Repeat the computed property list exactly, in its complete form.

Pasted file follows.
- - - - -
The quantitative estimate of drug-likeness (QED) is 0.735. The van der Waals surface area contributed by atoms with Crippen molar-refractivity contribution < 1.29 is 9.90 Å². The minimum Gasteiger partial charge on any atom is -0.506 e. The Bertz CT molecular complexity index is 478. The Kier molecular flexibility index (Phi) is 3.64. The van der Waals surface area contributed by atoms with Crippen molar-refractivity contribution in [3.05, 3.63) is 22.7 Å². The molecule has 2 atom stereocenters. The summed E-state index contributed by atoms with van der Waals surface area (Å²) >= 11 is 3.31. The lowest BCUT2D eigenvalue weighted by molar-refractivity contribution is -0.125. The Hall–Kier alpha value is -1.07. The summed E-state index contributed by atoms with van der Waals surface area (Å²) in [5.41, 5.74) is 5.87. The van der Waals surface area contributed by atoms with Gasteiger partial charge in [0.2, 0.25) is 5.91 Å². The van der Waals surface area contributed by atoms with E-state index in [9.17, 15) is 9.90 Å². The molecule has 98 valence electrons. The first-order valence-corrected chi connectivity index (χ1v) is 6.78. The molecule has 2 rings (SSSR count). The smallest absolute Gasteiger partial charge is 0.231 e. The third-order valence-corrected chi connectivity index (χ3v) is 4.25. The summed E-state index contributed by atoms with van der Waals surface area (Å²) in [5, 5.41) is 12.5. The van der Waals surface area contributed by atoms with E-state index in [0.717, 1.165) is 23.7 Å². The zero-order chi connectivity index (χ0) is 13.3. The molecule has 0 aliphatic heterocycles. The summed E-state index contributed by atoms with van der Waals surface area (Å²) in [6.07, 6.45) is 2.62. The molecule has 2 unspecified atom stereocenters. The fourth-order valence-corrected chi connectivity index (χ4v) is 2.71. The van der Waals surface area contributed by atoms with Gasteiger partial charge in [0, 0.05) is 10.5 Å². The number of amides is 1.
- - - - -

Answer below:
The quantitative estimate of drug-likeness (QED) is 0.735. The van der Waals surface area contributed by atoms with Crippen molar-refractivity contribution < 1.29 is 9.90 Å². The minimum Gasteiger partial charge on any atom is -0.506 e. The Bertz CT molecular complexity index is 478. The Kier molecular flexibility index (Phi) is 3.64. The van der Waals surface area contributed by atoms with Crippen molar-refractivity contribution in [3.05, 3.63) is 22.7 Å². The molecule has 2 atom stereocenters. The summed E-state index contributed by atoms with van der Waals surface area (Å²) >= 11 is 3.31. The lowest BCUT2D eigenvalue weighted by molar-refractivity contribution is -0.125. The Hall–Kier alpha value is -1.07. The summed E-state index contributed by atoms with van der Waals surface area (Å²) in [5.41, 5.74) is 5.87. The van der Waals surface area contributed by atoms with Gasteiger partial charge in [0.2, 0.25) is 5.91 Å². The van der Waals surface area contributed by atoms with E-state index in [9.17, 15) is 9.90 Å². The molecule has 98 valence electrons. The first-order valence-corrected chi connectivity index (χ1v) is 6.78. The molecule has 2 rings (SSSR count). The smallest absolute Gasteiger partial charge is 0.231 e. The third-order valence-corrected chi connectivity index (χ3v) is 4.25. The summed E-state index contributed by atoms with van der Waals surface area (Å²) in [5, 5.41) is 12.5. The van der Waals surface area contributed by atoms with E-state index in [0.717, 1.165) is 23.7 Å². The zero-order chi connectivity index (χ0) is 13.3. The molecule has 0 aliphatic heterocycles. The summed E-state index contributed by atoms with van der Waals surface area (Å²) in [6.07, 6.45) is 2.62. The molecule has 2 unspecified atom stereocenters. The fourth-order valence-corrected chi connectivity index (χ4v) is 2.71. The van der Waals surface area contributed by atoms with Gasteiger partial charge in [0, 0.05) is 10.5 Å². The number of amides is 1.